The Rocket

“Big Fatty” challenge tests fortitude of competitive eaters

Alex Mowrey

Andy Treese, Campus Life Editor

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Heading home from Cranberry Township Tuesday evening, the feelings of nausea and wicked heartburn had taken over my body, coursing through me as I rode away with a much-overfilled belly from the location of an ugly battle.

The battle I speak of was not your conventional battle, but rather a food challenge – the “Big Fatty” challenge, at the Greek restaurant, My Big Fat Greek Gyro.

The franchise of My Big Fat Greek Gyro was founded by Michael Ference and Kathleen Kamouyerou-Ference, who both wanted to create a restaurant that specialized in serving authentic Greek food. With the original location having opened at McMurray, Pa. in 2005, the franchise expanded to four other locations in Wexford, Cranberry Township, White Oak and Mt. Lebanon, Pa.

The restaurant serves a variety of Greek sandwiches, salads, sides and desserts, but the restaurant’s specialty is – like the name suggests – the traditional gyro.

The sandwich’s base consists of a seasoned blend of ground lamb and beef, which is pressed together, cooked on a vertical broiler, and shaved into thin slices. Topped off with lettuce, tomatoes, onions and a creamy tzatziki sauce – a sauce that traditionally consists of strained yoghurt – the sandwich is served on a lightly grilled, hand-stretched pita.

The biggest item on the menu is the “Big Fatty” – a super-sized traditional gyro that weighs in at about 4.5 pounds, three of which, alone, consists of the meat.

If consumed within an hour, the winner gets the meal for free, as well as a T-shirt and their picture placed on the Wall of Fame by the entrance. Should the challenger fail, however, he or she gets their picture placed on the Wall of Shame by the restrooms, and has to pay $29, the cost of the meal.

Cranberry Township branch manager Evelyn Rinaman said the challenge was the brainchild of Ference and Kamouyerou, and has been a part of the company for several years.

Rinaman said during her time as manager of the Cranberry Township branch, the amount of people who successfully defeated the “Big Fatty” has so far been slim.

“I’ve been working in the business for two years, and have had many a challenger, but only one, so far, has succeeded at our store,” Rinaman said. “No one has ever completed the challenge since January of 2011.”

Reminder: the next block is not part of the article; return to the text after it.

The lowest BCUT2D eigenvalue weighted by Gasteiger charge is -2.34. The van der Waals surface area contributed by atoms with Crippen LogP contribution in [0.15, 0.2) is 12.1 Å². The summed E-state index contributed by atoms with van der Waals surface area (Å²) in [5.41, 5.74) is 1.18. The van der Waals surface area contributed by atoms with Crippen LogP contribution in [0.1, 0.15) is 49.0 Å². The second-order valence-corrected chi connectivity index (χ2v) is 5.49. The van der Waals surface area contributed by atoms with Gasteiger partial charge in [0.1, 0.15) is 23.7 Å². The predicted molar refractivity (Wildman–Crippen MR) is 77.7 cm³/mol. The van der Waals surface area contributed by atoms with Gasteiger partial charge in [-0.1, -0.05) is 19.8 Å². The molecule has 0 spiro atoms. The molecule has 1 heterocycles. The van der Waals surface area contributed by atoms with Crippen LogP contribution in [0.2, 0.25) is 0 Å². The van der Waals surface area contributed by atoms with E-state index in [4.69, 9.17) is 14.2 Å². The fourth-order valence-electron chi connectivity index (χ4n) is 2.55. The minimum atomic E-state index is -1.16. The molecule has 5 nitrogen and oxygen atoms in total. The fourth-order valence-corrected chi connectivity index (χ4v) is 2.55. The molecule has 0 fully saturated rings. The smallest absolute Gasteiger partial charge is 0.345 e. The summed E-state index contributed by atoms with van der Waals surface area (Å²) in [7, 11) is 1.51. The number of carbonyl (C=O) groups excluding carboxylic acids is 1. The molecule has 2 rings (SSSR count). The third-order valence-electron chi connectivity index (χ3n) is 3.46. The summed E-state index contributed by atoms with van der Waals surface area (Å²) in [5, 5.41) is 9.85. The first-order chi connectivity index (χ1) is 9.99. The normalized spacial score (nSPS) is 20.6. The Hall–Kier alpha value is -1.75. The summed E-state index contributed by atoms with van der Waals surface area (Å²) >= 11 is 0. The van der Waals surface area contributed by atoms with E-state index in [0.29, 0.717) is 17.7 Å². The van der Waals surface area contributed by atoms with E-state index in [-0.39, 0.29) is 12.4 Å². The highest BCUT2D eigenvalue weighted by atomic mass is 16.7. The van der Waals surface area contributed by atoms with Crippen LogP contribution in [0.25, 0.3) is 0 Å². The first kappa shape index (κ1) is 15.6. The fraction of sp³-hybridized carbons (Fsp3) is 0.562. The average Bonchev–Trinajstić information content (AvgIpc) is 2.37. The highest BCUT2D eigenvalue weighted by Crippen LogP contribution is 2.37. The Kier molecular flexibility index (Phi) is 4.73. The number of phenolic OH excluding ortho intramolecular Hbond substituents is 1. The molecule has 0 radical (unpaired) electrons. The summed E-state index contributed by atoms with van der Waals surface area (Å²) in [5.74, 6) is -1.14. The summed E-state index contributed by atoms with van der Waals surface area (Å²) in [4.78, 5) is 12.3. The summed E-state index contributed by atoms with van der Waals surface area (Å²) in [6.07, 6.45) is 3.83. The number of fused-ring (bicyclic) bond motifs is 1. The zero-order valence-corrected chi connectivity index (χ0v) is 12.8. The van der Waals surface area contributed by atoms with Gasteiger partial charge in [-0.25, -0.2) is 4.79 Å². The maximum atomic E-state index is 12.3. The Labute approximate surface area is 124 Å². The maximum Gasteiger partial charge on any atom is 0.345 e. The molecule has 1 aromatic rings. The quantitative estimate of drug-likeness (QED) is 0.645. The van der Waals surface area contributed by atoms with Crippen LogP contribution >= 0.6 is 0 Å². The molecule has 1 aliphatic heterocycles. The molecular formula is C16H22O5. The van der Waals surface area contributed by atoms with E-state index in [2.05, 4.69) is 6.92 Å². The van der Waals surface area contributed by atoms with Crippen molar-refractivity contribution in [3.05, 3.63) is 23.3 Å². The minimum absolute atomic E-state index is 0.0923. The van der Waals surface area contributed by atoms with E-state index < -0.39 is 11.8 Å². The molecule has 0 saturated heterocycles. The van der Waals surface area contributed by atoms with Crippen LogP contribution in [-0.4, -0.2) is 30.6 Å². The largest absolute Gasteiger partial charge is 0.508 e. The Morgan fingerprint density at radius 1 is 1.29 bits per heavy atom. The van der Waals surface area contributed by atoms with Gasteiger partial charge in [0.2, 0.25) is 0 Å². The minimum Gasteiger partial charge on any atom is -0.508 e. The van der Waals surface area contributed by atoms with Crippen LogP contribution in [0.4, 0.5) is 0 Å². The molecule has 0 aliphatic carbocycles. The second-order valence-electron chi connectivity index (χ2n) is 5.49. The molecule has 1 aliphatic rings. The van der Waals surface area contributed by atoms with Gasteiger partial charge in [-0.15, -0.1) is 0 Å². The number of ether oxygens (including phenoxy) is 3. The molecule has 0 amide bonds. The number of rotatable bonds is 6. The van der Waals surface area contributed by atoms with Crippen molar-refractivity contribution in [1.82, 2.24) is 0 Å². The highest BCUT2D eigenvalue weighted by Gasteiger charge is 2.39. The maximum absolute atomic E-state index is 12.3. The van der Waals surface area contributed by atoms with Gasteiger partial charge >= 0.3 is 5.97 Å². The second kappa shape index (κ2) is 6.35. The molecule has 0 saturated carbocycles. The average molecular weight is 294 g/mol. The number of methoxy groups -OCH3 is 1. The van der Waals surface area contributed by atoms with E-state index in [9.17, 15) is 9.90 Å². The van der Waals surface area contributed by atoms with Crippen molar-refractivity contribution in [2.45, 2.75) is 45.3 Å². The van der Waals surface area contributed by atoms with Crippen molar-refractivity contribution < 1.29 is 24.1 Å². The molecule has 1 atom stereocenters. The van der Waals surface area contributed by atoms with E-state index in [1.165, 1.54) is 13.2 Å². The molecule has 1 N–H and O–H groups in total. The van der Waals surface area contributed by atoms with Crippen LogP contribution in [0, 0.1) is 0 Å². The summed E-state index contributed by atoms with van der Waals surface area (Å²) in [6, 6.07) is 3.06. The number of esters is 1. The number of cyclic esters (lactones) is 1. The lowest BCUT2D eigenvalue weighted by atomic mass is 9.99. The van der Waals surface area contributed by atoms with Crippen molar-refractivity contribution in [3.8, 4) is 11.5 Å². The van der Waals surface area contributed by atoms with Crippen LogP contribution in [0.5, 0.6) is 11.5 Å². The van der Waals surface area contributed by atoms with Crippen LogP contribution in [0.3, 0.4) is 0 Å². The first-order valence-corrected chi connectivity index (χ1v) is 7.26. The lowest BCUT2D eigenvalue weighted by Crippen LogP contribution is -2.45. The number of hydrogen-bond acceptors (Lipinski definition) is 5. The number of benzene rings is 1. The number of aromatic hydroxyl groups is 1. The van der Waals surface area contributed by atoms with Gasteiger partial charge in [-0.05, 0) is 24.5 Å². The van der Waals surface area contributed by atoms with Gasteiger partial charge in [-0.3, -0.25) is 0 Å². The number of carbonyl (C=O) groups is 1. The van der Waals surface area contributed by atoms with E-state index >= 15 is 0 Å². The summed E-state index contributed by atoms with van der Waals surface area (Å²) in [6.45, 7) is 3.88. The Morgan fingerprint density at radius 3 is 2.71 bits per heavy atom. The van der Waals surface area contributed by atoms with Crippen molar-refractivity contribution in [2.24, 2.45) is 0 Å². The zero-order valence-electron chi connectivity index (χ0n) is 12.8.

Only feeling a little intimidated by that bit of news, I had Rinaman describe the process of making the “Big Fatty.”

“[The “Big Fatty”] is the equivalent of about six or seven gyros,” she said, gesturing the approximate size, “so we take a pizza pan, we put it on a scale, measure it to zero, put three pitas on the pan and measure it back to zero. Then, we add meat until the scale reaches three pounds, and then we add on the rest of the toppings.”

Feeling confident at the time, I told her that I was ready for the challenge. But then, she handed me a waiver to sign.

By signing this waiver, I agreed to the terms that responsibility for my sickness, injury or death was not that of the restaurant’s, but my own.

Feeling like I had just made some sort of deal with the devil, I promptly took my seat and began to wait.

Several minutes later, the moment I was waiting for had come – the “Big Fatty” was placed before me.

My strategy was simple, yet visually disgusting – to disregard the use of the provided plastic silverware, attack the mountain of meat and toppings with my bare hands and eat at a quick and consistent pace, with intermittent pauses to sip water.

Deciding not to waste any more time, I grabbed a big handful of the meat and quickly took my first bite.

As I hastily grabbed handful after handful of meat and toppings, I wished to myself that I could slow down time so I could fully enjoy the rich, savory flavors of each bite.

Before I knew it, I had downed about a pound-and-a-half of the “Big Fatty” in 10 minutes. Things were looking good, and my audience was impressed as I kept pressing forward. It was then and there that I made my first mistake.

As I was off to a good start, I decided to slightly slow my pace so I could allow more time to chew each bite.

But it was by doing so that I began to take too long with chewing each bite.

The clock continued to tick, and I only continued to experience increased trouble with swallowing my bites. With my mouth tired of the same taste, I switched to one of the pitas and filled it with a good portion of the meat, and with 20 minutes left on the clock, I finished the first pita.

Knowing full well that time was no longer on my side, I pressed on and continued to the second pita. Because the richness of the meat made me feel nauseous, with just under 14 minutes to go, I knew I wasn’t going to make it, but I was going to keep fighting to the last second.

At this point, each bite I took seemed to last for minutes, and as I threw down the unfinished pita, my time had run out.

Conceding defeat, I planted my face into the remains before me. I had lost the challenge.

When asked about her reaction each time a new challenger takes on the “Big Fatty,” Rinaman said she always feels skeptical about their odds.

“It’s great to watch them try,” she said with laughter, “but we don’t see them for a while after they try it.”

As I finally arrived back to my apartment after what seemed like hours, the nausea and heartburn only continued to linger. I was in for a long night.

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“Big Fatty” challenge tests fortitude of competitive eaters